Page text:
If you like federal courts, federalism, jurisprudence, and statutory interpretation, please take a look at this cool article titled Intersystemic Statutory Interpretation: Methodology as ‘Law’ and the Erie Doctrine. The abstract is here:
This Article is the first to examine the intersection of statutory interpretation methodology and the Erie doctrine, and explores the following question: Why do federal courts interpreting state statutes routinely look to U.S. Supreme Court cases for the appropriate rules of statutory interpretation rather than consulting the interpretive rules of the relevant state? Erie, after all, requires federal courts to apply state legal principles to state-law questions.
Whereas federal courts have long applied other state-created decision-making frameworks in Erie cases – e.g., state principles of contract interpretation, state burdens of proof, choice-of-law regimes, etc. – statutory interpretation methodology has somehow remained off the Erie radar. This omission has caused doctrinal disarray that, despite being prevalent, has gone mostly unnoticed. Consider the inconsistencies this Article identifies: In diversity cases, federal courts sometimes apply state interpretive methodology to state statutes, but sometimes apply federal methodology, and almost never explain the basis of the choice; on the other hand, when state statutes are presented in cases arising under the federal-question jurisdiction, many federal courts ignore state interpretive principles entirely, no matter how separate the state statutory question is; and, in some of these cases, federal courts don’t apply either state or federal methodology, often refusing, for example, to apply the canon of constitutional avoidance to state law questions (even if the state courts would apply it themselves) on the ground that federal courts are not competent to interpret state law.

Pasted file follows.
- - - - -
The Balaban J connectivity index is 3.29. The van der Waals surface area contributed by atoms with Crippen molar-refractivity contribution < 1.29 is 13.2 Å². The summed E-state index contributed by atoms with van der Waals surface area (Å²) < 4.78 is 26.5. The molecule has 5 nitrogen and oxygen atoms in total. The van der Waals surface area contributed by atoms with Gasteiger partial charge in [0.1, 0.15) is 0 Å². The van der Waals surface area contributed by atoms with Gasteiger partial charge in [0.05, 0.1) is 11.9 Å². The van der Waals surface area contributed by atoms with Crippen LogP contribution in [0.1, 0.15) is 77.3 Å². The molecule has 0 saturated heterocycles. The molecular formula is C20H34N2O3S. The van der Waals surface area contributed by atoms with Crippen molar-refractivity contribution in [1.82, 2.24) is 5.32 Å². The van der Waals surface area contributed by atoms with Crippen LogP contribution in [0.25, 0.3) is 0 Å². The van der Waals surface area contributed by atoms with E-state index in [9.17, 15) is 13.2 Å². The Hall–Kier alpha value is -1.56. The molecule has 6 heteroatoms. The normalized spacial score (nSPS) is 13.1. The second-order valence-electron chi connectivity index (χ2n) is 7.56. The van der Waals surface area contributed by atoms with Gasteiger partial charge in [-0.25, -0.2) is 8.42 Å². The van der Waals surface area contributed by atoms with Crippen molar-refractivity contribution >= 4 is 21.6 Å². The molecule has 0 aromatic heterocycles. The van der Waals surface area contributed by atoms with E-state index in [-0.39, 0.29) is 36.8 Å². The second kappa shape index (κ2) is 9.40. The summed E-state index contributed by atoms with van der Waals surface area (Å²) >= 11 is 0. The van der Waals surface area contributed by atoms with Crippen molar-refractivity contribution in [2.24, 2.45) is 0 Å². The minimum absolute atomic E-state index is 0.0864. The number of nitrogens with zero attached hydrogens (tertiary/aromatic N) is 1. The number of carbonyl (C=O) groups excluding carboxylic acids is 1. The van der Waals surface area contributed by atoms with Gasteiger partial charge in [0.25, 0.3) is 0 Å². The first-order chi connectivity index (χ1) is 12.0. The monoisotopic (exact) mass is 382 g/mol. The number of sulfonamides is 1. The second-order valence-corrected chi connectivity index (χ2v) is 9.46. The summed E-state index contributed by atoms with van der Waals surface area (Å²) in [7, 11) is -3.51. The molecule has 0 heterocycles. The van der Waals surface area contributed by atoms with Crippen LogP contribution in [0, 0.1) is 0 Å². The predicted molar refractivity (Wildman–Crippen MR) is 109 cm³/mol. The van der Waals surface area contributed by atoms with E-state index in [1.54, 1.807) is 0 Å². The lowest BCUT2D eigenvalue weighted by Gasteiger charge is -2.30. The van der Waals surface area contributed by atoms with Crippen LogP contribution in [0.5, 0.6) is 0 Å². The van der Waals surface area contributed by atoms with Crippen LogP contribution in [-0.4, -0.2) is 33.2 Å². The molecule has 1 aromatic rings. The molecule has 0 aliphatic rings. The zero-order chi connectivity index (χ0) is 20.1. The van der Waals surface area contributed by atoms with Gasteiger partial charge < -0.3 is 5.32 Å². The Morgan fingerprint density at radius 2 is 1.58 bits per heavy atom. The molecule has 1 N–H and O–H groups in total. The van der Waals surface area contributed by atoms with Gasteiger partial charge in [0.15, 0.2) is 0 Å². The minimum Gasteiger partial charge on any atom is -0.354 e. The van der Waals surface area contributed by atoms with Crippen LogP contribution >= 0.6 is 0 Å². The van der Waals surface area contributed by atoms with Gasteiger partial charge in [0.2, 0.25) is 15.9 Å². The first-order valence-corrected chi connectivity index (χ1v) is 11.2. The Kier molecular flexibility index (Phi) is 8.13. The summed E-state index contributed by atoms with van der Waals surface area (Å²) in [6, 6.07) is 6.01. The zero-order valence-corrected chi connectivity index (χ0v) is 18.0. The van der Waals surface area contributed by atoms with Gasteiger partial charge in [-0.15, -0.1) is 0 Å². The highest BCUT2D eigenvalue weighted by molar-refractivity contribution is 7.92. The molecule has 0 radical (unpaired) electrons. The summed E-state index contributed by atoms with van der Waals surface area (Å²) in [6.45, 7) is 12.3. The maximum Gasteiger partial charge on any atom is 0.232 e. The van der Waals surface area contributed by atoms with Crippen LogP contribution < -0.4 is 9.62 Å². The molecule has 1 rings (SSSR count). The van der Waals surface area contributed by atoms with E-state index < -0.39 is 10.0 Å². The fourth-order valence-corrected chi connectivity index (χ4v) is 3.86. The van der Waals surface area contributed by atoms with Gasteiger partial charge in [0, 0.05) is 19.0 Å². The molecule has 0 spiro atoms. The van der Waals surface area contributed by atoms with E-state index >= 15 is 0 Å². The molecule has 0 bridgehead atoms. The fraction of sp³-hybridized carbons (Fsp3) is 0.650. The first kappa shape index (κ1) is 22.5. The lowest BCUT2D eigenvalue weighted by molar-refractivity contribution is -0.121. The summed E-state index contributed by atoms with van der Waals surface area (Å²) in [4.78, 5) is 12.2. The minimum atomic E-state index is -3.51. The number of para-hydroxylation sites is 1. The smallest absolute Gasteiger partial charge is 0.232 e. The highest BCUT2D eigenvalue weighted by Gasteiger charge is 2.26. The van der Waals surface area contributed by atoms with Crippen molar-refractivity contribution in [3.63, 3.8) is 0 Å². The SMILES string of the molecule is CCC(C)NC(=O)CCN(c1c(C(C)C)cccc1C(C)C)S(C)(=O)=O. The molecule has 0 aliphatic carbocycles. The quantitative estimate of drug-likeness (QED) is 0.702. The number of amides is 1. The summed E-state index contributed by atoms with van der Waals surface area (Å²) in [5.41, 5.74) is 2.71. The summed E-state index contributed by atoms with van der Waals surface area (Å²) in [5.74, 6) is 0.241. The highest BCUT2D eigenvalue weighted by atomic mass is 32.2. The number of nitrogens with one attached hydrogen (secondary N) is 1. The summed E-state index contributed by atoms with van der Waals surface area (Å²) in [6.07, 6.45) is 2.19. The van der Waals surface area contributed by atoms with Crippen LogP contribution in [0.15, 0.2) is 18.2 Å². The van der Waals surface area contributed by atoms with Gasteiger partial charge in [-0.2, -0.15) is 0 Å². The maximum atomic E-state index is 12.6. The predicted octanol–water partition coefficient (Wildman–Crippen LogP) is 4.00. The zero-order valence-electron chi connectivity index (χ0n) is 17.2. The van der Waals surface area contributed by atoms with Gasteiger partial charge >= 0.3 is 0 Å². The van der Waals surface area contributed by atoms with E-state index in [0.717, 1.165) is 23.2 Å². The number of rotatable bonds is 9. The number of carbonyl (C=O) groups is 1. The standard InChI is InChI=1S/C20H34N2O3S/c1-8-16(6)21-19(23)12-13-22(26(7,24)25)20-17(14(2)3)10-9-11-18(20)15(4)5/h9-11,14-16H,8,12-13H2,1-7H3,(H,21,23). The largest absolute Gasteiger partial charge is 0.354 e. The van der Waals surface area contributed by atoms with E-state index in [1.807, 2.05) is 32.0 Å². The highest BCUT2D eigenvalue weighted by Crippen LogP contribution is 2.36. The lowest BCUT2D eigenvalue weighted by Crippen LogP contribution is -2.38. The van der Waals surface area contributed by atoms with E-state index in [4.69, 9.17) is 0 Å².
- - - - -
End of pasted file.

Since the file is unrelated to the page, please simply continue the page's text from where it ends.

So, too, in the “reverse-Erie” context (when state courts interpret federal law), state courts remain divided as to whether federal statutory interpretation principles are “real law” that binds state courts under the Supremacy Clause. Here, as well, there are other interpretive analogues that courts treat entirely differently from how they treat statutory interpretation methodology: E.g., federal contract and trust interpretation, even various constitutional-law frameworks – all of which federal and state courts alike treat as legitimate federal common law that binds them in federal cases. In the statutory interpretation context, however, even the U.S. Supreme Court does not treat its own methodological statements as binding “law.” As a result, most state supreme courts feel free to select whatever interpretive principles they choose to construe federal statutes, a practice that sometimes leads to state and federal courts, in the same city, construing the same federal statute to mean different things.
This Article submits that many courts, including the U.S. Supreme Court, are getting these cases wrong – but doing so in a way that opens the door to new and important theoretical questions about statutory interpretation. Viewing statutory interpretation through the lens of Erie and the Supremacy Clause requires us to ask why, despite all the academic and judicial talk about statutory interpretation, the legal status of interpretive methodology remains so unresolved. Are the rules of statutory interpretation law, individual judicial philosophy, or something in between? The Erie lens also underscores that there is a large world of statutory interpretation beyond the U.S. Supreme Court and that, indeed, much of it is now an intersystemic exercise. Inattention to that fact has not only enabled the doctrinal incoherence that this Article aims to correct, but also has prevented the benefits of “dialectical federalism” – benefits long extolled in other contexts in which state and federal courts intersect – from enriching and informing statutory interpretation theory and practice.
I never considered statutory interpretation as a byproduct of Erie. Really cool. Need to think this through a bit.